Finally, a restaurant in the headlines delivers on its promise. Restaurateur Danny Meyer’s (Gramercy Tavern, Union Square Café, Eleven Madison Park) latest venture is a Roman-style trattoria emphasizing pork (maialino means “little pig”). Off of affluent Gramercy Park, the lunch clientele on the day we visited was dominated
by older guys with corporate cards and substantial waistlines, but a smattering of more subdued types mixed in with them, including John Lithgow trying to look invisible in the corner with his book. Like dutiful New Yorkers, everyone pretended not to see him.
We started with carciofini fritti, or fried baby artichokes, served with an “anchovy bread sauce.” I suppose the bread was meant to thicken the sauce because it had the consistency of an emulsified vinaigrette. In Rome, they tend to smash and twice-fry the entire large artichoke, but the baby version was wholly satisfying, like Roman French fries.
Next, we tried pesce spada affumicato, or smoked swordfish, served with pickled red onion and caper berry salad. “Smoked anything” is not my bag, and we ordered it at the request of my guest, but it was a pleasant carpaccio, and the onion-caper berry salad made for a delightfully pungent counterpart.
For pastas, we ordered the ricotta ravioli with brown butter, lemon, and sage; and malfatti al maialino, or suckling pig and arugula on torn sheets of egg pasta (pictured at top). The overwhelming ingredient in both ingredients was butter, but the extended jog I would need later was totally worth it. I tend to “test” an Italian restaurant on how it makes ravioli. Often the pasta is rolled too thick out of laziness or lack of technique, and it feels like a heavy-handed dumpling in your mouth. These were pillowy and satisfying. And fried sage will never be denied by this girl.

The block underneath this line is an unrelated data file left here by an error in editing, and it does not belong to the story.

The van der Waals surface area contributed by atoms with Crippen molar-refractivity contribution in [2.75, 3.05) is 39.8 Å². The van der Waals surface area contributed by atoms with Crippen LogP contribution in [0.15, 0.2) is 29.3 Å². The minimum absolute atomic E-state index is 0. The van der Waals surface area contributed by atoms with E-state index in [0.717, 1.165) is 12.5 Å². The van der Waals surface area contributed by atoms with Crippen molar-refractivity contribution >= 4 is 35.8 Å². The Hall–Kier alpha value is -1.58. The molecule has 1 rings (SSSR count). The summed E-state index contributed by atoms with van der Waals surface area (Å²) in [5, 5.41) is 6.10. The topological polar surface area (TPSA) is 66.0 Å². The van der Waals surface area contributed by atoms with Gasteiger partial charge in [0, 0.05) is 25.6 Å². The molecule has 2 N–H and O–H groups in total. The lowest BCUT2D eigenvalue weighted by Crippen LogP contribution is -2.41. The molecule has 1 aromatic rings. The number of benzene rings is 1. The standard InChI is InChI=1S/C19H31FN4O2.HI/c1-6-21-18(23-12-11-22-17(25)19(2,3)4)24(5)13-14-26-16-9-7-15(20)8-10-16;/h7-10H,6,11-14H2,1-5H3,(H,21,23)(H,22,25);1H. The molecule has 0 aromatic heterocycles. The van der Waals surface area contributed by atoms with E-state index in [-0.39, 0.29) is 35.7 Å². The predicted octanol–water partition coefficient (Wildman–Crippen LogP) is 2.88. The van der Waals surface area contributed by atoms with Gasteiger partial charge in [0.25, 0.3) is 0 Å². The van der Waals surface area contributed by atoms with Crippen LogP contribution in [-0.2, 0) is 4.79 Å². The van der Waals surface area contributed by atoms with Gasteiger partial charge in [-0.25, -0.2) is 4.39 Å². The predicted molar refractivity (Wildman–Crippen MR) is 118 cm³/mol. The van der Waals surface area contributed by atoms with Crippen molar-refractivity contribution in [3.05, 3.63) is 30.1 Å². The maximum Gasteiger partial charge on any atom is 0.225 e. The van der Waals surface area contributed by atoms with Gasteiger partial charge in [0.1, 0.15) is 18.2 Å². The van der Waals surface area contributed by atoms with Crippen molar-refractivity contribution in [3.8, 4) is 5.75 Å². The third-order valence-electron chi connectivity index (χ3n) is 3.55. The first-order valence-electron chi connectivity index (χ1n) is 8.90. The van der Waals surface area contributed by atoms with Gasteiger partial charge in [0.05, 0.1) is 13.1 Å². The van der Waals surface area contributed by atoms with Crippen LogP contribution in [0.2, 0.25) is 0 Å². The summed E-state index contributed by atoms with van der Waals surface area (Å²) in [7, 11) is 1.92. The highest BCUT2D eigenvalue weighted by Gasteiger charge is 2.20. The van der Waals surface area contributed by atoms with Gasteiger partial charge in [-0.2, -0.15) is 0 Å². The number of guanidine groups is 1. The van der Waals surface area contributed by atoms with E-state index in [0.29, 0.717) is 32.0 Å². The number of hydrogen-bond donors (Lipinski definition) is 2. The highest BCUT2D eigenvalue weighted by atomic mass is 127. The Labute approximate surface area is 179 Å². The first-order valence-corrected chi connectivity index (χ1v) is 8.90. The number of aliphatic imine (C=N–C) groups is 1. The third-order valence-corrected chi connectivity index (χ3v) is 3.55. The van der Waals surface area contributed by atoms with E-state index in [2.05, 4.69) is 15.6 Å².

The malfatti—o mamma! The lean yet flavorful pork among strips of egg pasta smothered in a tart lemon butter was delicate yet tangy. I had to stop myself from asking for another serving.
To recover, we enjoyed a perfectly suitable affogato, or a scoop of gelato “drowned” in an espresso shot. I was a little disappointed in the ice-laden quality of the gelato, but by that point I was just fishing for the caffeine.
Like every good Danny Meyer restaurant, the service was well-executed and without pretense (although our waitress seemed oddly distracted by Mr. Lithgow, who was not even her customer). Ultimately, it is this quality that makes Meyer’s restaurants so pleasant. The customer dines in a golden ticket restaurant without being reminded of the fact, every five minutes, by a prepossessed staff.
Other NYC restaurant reviews:
Minetta Tavern: I Don’t Get It
Colicchio & Sons: What’s New Is Old
Eleven Madison Park: French Laundry Wanna-Be
Peter Luger v. Strip House: The Steak-Off
Motorino v. Kesté: Neapolitan Pizza Pie-Off
Locanda Verde: Swing and a Miss
Marea: Do Your Homework
Great Jones Cafe: Best Wings In The City
Apiary: Hidden Gem
Seäsonal Restaurant & Weinbar: Who Knew?
Brooklyn’s Fatty ’Cue: Malaysian BBQ
La Esquina: VIP Mexican Food?